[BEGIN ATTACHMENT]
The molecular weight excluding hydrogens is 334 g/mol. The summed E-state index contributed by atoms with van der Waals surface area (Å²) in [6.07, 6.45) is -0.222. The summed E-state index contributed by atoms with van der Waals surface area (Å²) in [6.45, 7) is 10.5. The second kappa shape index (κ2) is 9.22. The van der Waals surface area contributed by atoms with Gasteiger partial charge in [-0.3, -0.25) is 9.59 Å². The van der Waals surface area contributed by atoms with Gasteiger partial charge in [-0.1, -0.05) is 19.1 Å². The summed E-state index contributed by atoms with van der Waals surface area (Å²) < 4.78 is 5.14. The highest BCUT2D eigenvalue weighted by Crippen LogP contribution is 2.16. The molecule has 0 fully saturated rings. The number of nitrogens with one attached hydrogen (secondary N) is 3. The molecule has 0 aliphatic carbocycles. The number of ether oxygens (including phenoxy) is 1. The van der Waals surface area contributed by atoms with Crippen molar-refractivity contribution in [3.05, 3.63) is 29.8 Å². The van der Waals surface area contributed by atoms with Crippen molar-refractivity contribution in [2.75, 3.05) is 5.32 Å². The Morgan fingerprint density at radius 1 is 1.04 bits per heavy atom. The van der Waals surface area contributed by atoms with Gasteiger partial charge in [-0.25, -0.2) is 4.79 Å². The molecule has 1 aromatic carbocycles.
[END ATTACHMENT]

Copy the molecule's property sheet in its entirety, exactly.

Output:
The molecular weight excluding hydrogens is 334 g/mol. The summed E-state index contributed by atoms with van der Waals surface area (Å²) in [6.07, 6.45) is -0.222. The summed E-state index contributed by atoms with van der Waals surface area (Å²) in [6.45, 7) is 10.5. The second kappa shape index (κ2) is 9.22. The van der Waals surface area contributed by atoms with Gasteiger partial charge in [-0.3, -0.25) is 9.59 Å². The van der Waals surface area contributed by atoms with Gasteiger partial charge in [-0.1, -0.05) is 19.1 Å². The summed E-state index contributed by atoms with van der Waals surface area (Å²) < 4.78 is 5.14. The highest BCUT2D eigenvalue weighted by Crippen LogP contribution is 2.16. The molecule has 0 fully saturated rings. The number of nitrogens with one attached hydrogen (secondary N) is 3. The molecule has 0 aliphatic carbocycles. The number of ether oxygens (including phenoxy) is 1. The van der Waals surface area contributed by atoms with Crippen molar-refractivity contribution in [3.05, 3.63) is 29.8 Å². The van der Waals surface area contributed by atoms with Crippen molar-refractivity contribution in [2.75, 3.05) is 5.32 Å². The Morgan fingerprint density at radius 1 is 1.04 bits per heavy atom. The van der Waals surface area contributed by atoms with Gasteiger partial charge in [-0.25, -0.2) is 4.79 Å². The molecule has 1 aromatic carbocycles.